A cross-dressing male mummer in the annual Mummer's Parade in Philadelphia. Wenches are characterized by braided white wigs (the length of the braid varies according to the age of the wench), "golden slippers" -- sneakers spray-painted gold, triple parasols, and small, satin bags used as pocketbooks and stashes for keys and beer. Outrageously unpretty, often with a beer gut and noticable stubble, most wenches are Irish and Swedish family men, with no transvestism implied. Wenches organize themselves into brigades, similar to the crewes of New Orleans; recently, a few women (usually wives, mothers and widows of wench brigade members) have been sighted donning the wig and parasol as well.

The tradition of wenches is drawn from the parade's past as a showcase of minstrelsy. When blackface characters fell out of favor, mummers went from caracaturing black men to doing the same to white women. Kind of makes you wonder what they'll be doing next....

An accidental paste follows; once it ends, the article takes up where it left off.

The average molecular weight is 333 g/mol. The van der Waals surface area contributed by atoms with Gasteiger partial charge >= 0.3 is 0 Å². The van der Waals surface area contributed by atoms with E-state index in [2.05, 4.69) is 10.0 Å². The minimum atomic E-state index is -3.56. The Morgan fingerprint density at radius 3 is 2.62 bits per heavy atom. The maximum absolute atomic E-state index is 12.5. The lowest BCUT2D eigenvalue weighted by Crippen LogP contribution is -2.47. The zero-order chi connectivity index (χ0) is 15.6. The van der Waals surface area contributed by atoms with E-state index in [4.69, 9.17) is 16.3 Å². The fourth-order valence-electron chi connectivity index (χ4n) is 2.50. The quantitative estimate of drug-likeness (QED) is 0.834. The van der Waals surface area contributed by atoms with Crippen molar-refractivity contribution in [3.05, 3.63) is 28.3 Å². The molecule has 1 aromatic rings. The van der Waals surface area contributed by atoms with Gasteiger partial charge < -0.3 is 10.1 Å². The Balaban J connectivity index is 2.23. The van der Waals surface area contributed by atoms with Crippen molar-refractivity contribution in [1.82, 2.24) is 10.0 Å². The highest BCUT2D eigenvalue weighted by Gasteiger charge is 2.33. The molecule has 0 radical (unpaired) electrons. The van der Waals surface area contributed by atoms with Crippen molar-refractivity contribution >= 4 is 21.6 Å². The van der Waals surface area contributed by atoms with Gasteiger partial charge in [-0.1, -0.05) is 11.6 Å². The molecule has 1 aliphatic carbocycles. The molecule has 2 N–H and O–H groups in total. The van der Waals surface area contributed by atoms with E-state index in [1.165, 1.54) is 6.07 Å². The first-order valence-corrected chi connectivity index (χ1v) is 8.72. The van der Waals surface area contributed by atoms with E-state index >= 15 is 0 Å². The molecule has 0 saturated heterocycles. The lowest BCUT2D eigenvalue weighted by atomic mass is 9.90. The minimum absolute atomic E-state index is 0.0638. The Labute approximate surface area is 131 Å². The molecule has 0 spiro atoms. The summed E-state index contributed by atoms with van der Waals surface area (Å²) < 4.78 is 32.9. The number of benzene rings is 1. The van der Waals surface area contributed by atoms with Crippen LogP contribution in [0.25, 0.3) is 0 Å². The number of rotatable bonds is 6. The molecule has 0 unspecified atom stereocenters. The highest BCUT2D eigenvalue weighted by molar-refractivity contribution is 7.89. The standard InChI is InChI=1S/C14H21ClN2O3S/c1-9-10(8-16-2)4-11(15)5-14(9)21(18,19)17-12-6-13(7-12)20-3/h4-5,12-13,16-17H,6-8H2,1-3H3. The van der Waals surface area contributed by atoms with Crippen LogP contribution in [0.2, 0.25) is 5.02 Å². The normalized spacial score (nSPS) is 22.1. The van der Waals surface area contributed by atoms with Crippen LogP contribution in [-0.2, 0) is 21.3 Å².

Wench (?), n. [OE. wenche, for older wenchel a child, originally, weak, tottering; cf. AS. wencle a maid, a daughter, wencel a pupil, orphan, wincel, winclu, children, offspring, wencel weak, wancol unstable, OHG. wanchol; perhaps akin to E. wink. See Wink.]


A young woman; a girl; a maiden.


Lord and lady, groom and wench. Chaucer.

That they may send again My most sweet wench, and gifts to boot. Chapman.

He was received by the daughter of the house, a pretty, buxom, blue-eyed little wench. W. Black.


A low, vicious young woman; a drab; a strumpet.

She shall be called his wench or his leman. Chaucer.

It is not a digression to talk of bawds in a discourse upon wenches. Spectator.


A colored woman; a negress.

[U. S.]


© Webster 1913.

Wench (?), v. i. [imp. & p. p. Wenched (?); p. pr. & vb. n. Wenching.]

To frequent the company of wenches, or women of ill fame.


© Webster 1913.

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